What Investors Did Not Understand

In 2012, two years after President Obama signed the bill, the myth persisted that the administration had gotten into bed with the insurance industry,. As proof, critics pointed out that from 2010 to 2012 Aetna’s shares gained 33%, market leader UnitedHealth Group soared 65% and Humana climbed 76% Clearly Wall Street knew that in 2014, insurers were going to clean up.

But strangely, in just the past two months–on the eve of the Exchanges’ opening– investor confidence has weakened:

What is going on?

Wall Street is beginning to figure out that under Obamacare, for-profit insurers are not going to make out like bandits.

Investors who drove carriers’ shares to record heights were misled by media reports that the White House had “sold out” to insurers. Meanwhile, they overlooked the many ways that Exchange regulations would whack carriers’ profit margins:

  • Insurers can no longer shun customers suffering from “pre-existing conditions”—and they cannot charge them more.
  • All policies must offer free preventive care.
  • The amount that a carrier can ask patients to pay out of pocket is capped.
  • But insurers cannot cap the amount they pay out in a given year, or over the course of a life time.
  • All Exchange policies must cover the 10 essential benefits—no more “Swiss Cheese” policies filled with holes.
  • Perhaps worst of all, from the industry’s point of view, if carriers don’t spend at least 80 cents of every premium dollar on medical care for individual and small business policyholders (85 cents for large groups), must send rebates to customers, letting them know they were overcharged.

In order to keep their seats at the table, insurers also agreed to pay annual fees to help fund reform. The fees begin at $8 billion in 2014, grow to 14.3 billion in 2018, and then rise to track any growth in premiums.

Finally, Wall Street ignored the provision in the ACA that reins in overpayments to Medicare Advantage insurers. Last week, when UNH announced earnings, it cited this as a reason it is lowering projections for next year’s profits.

Virtually No One Actually Read the Bill

Why didn’t investors recognize the many ways the ACA would squeeze carriers? Like most Americans, they hadn’t taken in the details that make the ACA both strong and complicated, with checks and balances embedded on virtually every page.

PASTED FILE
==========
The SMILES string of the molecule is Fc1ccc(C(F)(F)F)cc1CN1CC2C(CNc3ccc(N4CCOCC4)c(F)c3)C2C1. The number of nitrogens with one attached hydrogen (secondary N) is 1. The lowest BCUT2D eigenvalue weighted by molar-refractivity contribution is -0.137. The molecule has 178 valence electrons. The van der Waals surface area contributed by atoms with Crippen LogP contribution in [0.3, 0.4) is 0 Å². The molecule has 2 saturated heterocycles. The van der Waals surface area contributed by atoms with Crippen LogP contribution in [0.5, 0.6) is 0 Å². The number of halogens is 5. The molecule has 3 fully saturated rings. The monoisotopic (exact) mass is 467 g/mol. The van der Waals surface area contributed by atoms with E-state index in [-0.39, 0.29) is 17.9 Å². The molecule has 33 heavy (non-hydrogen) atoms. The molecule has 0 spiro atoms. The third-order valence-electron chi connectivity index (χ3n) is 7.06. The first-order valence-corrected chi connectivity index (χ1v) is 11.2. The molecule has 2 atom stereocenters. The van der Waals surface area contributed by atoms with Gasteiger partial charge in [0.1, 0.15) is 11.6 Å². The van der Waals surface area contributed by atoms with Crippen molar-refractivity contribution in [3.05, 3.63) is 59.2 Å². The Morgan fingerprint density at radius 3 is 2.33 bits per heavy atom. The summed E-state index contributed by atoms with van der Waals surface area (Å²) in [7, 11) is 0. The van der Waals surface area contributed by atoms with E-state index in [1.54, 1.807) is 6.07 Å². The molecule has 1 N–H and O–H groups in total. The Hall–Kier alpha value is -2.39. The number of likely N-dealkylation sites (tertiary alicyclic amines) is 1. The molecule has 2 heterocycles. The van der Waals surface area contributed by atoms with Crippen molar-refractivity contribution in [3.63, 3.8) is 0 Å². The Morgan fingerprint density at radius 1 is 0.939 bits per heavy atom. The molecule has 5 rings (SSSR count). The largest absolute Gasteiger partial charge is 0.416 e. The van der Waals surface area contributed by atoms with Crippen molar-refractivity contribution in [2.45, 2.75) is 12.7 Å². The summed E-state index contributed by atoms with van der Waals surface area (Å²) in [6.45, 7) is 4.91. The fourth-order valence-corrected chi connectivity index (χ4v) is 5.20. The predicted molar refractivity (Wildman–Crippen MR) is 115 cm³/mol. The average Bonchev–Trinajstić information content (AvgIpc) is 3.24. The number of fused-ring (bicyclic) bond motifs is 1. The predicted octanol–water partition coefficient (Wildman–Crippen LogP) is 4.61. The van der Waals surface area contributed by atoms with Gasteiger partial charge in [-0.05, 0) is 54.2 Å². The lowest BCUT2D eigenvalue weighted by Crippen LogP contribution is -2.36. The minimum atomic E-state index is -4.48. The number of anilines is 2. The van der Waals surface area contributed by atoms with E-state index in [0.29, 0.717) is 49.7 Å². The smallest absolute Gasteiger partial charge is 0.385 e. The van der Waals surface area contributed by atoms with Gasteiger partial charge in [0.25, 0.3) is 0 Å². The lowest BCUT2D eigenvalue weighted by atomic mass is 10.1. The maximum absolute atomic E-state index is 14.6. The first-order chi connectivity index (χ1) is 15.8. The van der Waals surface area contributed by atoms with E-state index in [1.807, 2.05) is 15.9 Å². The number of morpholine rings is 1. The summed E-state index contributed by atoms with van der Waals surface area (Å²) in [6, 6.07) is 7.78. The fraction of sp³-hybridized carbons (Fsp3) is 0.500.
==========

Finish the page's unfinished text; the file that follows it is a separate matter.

Most of the reporters who spread the rumor that the administration had “caved” to insures also hadn’t read the legislation: “Too long, too complicated, too many details,” they groused. It was easier to simply repeat what the grand generalizations that the pundits offered.

To be fair, by 2010, print journalists were trapped on a high-speed information highway where they were trying to compete with bloggers working in “real-time.” Flogged by editors who wanted the story “Now” the just didn’t have the time to hunker down with the Affordable Care Act.

Meanwhile, by then, most publications had eliminated the fact-checkers who would have realized that the text of the legislation was their only reliable “red check.”

I Was Just Plain Lucky

Fortunately, in 2010, I was no longer on staff of a daily newspaper or a weekly magazine. Back then, the non-profit foundation where I worked was run by old-fashioned bosses who gave me great freedom to do in-depth research– and try to make sure that what I wrote was true. As a result, I had the time to read the Affordable Care Act, more than once. That was my job. (When I explained this to Lou Dobbs, at first he was incredulous, then he laughed. But ultimately, I think he was convinced.)

Because I understood how the ACA’s regulations would hem in insurers’ profits, in the Spring of 2010, I wrote that under Obamacare, for-profit insurers would not be big winners. Quite the opposite.

How the Insurance Industry Mis-Calculated